just WRITE!

moleskineI have not blogged much lately and I feel a bit bad about it. Thinking of it, I have a pretty good excuse. Remember my post about going nuts over my data analysis chapter? Well, this is more or less over. At least, I have put it behind me for now, until my supervisors tell me I need to do more analysis.

Being done with data analysis means moving on to the very exciting discussion chapter, where you have to explain your findings, what they mean, and why. That involves a lot more writing and creativity! So I think it might be the reason why I have failed to blog much…like there is a cap on the amount of words I can produce. Now the creative juices are flowing and I cannot stop writing, so I am taking the opportunity to reflect on this writing process.

First of all, it takes dedication:  For the very first time, I skipped going home for Christmas in order to have my head into my writing. Mum, Dad, forgive me for skipping Christmas.

Second of all, I think it was worth it because I’ve written loads: barely anyone in the office, minor amount of distractions (I still partied and ate my weight in turkey, don’t worry) and a constant stream of ideas to put on paper. Too many ideas in fact. Surely I will have to cut through this verbal diarrhoea after the first round of supervisory comments.

Third of all, accept your massive #fails: it’s OK to fall asleep on your keyboard – or under your desk – every now and then (understand every day), to freak out over a blank page for 3 hours and write nothing, to drink more coffee than you can admit and to zone out during a conversation because you are thinking of your last unfinished sentence.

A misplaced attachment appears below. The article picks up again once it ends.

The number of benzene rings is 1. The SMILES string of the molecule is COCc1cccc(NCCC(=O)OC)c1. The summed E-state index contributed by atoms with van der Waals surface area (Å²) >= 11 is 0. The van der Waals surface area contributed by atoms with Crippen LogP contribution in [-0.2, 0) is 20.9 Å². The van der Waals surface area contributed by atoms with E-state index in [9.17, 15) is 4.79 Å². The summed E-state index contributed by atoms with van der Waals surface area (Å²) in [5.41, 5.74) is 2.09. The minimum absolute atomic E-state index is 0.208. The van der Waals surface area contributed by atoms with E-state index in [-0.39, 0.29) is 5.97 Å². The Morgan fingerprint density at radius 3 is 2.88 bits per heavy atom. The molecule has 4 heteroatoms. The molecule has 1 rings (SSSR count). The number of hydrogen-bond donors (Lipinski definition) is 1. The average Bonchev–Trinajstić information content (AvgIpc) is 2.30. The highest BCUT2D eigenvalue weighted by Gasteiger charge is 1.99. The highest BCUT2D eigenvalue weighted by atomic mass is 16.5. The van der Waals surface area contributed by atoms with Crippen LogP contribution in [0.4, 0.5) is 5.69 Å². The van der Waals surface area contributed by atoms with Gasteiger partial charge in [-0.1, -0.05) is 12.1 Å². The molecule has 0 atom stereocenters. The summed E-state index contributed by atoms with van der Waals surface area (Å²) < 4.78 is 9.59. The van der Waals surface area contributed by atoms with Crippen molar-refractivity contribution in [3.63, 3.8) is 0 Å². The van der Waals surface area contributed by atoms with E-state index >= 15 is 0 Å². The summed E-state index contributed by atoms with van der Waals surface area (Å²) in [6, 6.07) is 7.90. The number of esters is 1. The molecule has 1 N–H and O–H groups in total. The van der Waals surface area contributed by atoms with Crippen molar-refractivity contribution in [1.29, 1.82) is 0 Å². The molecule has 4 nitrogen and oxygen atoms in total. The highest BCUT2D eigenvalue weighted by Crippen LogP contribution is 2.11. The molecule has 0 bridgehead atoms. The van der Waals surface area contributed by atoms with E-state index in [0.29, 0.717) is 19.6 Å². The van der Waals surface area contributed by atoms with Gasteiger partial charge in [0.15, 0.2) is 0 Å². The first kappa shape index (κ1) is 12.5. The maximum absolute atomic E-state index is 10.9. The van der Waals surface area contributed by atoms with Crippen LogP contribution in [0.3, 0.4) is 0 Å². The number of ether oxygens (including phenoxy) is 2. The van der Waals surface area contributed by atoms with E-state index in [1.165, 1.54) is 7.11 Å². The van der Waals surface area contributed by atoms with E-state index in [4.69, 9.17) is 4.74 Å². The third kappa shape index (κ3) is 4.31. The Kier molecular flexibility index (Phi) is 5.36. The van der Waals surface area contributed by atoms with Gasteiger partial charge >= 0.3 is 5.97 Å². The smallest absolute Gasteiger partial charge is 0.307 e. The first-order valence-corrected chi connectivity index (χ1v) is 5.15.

I still managed to take a small week-end break to air my thoughts, and I am now back to it. Counting my daily words and posting them on Twitter as a way to annoy everyone and keep my motivation up (sorry!).

Anyone experiencing the joys of the PhD write-up or other forms of intensive or creative writing?

How is it going for you?


PhD writing resources:

General writing tips from the Next Scientist blog

Tips from the discussion chapter from PhD students Emma Burnett , Pat Thomson and from The Thesis Whisperer

4 thoughts on “just WRITE!”

  1. Seize the opportunity and JUST write 🙂
    Even after getting comments from supervisors I think when u r in such a phase of the PhD u can twig it or even discard a comment completely because u know about your “baby” well enough now.

    I am not in that phase but I am writing a lot of ideas and even paragraphs for my discussion section. They are sort of expectations for what my data would look like (I have not “done” my field word yet!) but I am happy about it, all of it. Not just because it keeps me motivated but I know I will be using some of those paragraphs as corner stones in my discussion(s).

    All the best Laurence, keep writing, it never goes to a waste, never.

  2. Hi Haitham! I completely agree, sometimes you just have to settle and make a decision: your supervisors have more experience, but you know your thesis inside and out. I also think it’s a good idea to be writing notes for your discussion already, you will certainly use some of that material and it will make it easier for you to start writing the discussion when you get to it. All the best in securing your data access in the meantime 😉

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